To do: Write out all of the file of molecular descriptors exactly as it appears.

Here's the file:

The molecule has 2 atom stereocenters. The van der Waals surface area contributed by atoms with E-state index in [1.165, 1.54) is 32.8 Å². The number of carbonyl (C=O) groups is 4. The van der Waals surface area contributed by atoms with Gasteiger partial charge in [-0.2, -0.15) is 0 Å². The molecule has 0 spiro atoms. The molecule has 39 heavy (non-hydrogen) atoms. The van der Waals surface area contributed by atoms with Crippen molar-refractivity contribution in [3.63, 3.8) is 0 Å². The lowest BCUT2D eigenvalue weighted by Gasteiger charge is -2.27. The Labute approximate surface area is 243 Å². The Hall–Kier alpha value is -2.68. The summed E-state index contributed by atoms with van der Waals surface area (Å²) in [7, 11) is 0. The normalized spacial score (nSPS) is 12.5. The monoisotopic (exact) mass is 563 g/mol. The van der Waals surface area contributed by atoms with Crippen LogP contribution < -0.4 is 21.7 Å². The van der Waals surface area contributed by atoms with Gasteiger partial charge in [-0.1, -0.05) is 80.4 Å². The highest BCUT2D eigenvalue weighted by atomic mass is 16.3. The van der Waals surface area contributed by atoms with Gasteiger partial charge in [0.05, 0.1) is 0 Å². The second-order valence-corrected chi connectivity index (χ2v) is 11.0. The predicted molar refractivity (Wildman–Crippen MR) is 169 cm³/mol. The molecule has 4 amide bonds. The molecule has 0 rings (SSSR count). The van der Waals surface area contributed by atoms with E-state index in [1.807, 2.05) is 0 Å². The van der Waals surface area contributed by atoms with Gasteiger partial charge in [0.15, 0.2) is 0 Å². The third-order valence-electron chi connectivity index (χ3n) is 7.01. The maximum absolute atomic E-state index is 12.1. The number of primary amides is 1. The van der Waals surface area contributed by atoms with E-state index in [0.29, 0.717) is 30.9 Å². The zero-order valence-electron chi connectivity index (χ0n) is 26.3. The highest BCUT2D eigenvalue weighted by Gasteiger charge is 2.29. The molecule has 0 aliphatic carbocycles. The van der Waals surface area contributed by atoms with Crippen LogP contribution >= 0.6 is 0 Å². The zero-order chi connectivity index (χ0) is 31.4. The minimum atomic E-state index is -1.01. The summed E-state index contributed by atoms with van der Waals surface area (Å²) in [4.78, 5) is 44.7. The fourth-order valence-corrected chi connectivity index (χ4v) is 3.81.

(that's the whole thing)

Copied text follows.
The molecule has 2 atom stereocenters. The van der Waals surface area contributed by atoms with E-state index in [1.165, 1.54) is 32.8 Å². The number of carbonyl (C=O) groups is 4. The van der Waals surface area contributed by atoms with Gasteiger partial charge in [-0.2, -0.15) is 0 Å². The molecule has 0 spiro atoms. The molecule has 39 heavy (non-hydrogen) atoms. The van der Waals surface area contributed by atoms with Crippen molar-refractivity contribution in [3.63, 3.8) is 0 Å². The lowest BCUT2D eigenvalue weighted by Gasteiger charge is -2.27. The Labute approximate surface area is 243 Å². The Hall–Kier alpha value is -2.68. The summed E-state index contributed by atoms with van der Waals surface area (Å²) in [7, 11) is 0. The normalized spacial score (nSPS) is 12.5. The monoisotopic (exact) mass is 563 g/mol. The van der Waals surface area contributed by atoms with Crippen LogP contribution < -0.4 is 21.7 Å². The van der Waals surface area contributed by atoms with Gasteiger partial charge in [-0.1, -0.05) is 80.4 Å². The highest BCUT2D eigenvalue weighted by atomic mass is 16.3. The van der Waals surface area contributed by atoms with Gasteiger partial charge in [0.05, 0.1) is 0 Å². The second-order valence-corrected chi connectivity index (χ2v) is 11.0. The predicted molar refractivity (Wildman–Crippen MR) is 169 cm³/mol. The molecule has 4 amide bonds. The molecule has 0 rings (SSSR count). The van der Waals surface area contributed by atoms with E-state index in [1.807, 2.05) is 0 Å². The van der Waals surface area contributed by atoms with Gasteiger partial charge in [0.15, 0.2) is 0 Å². The third-order valence-electron chi connectivity index (χ3n) is 7.01. The maximum absolute atomic E-state index is 12.1. The number of primary amides is 1. The van der Waals surface area contributed by atoms with E-state index in [0.29, 0.717) is 30.9 Å². The zero-order valence-electron chi connectivity index (χ0n) is 26.3. The highest BCUT2D eigenvalue weighted by Gasteiger charge is 2.29. The molecule has 0 aliphatic carbocycles. The van der Waals surface area contributed by atoms with Crippen LogP contribution >= 0.6 is 0 Å². The zero-order chi connectivity index (χ0) is 31.4. The minimum atomic E-state index is -1.01. The summed E-state index contributed by atoms with van der Waals surface area (Å²) in [4.78, 5) is 44.7. The fourth-order valence-corrected chi connectivity index (χ4v) is 3.81.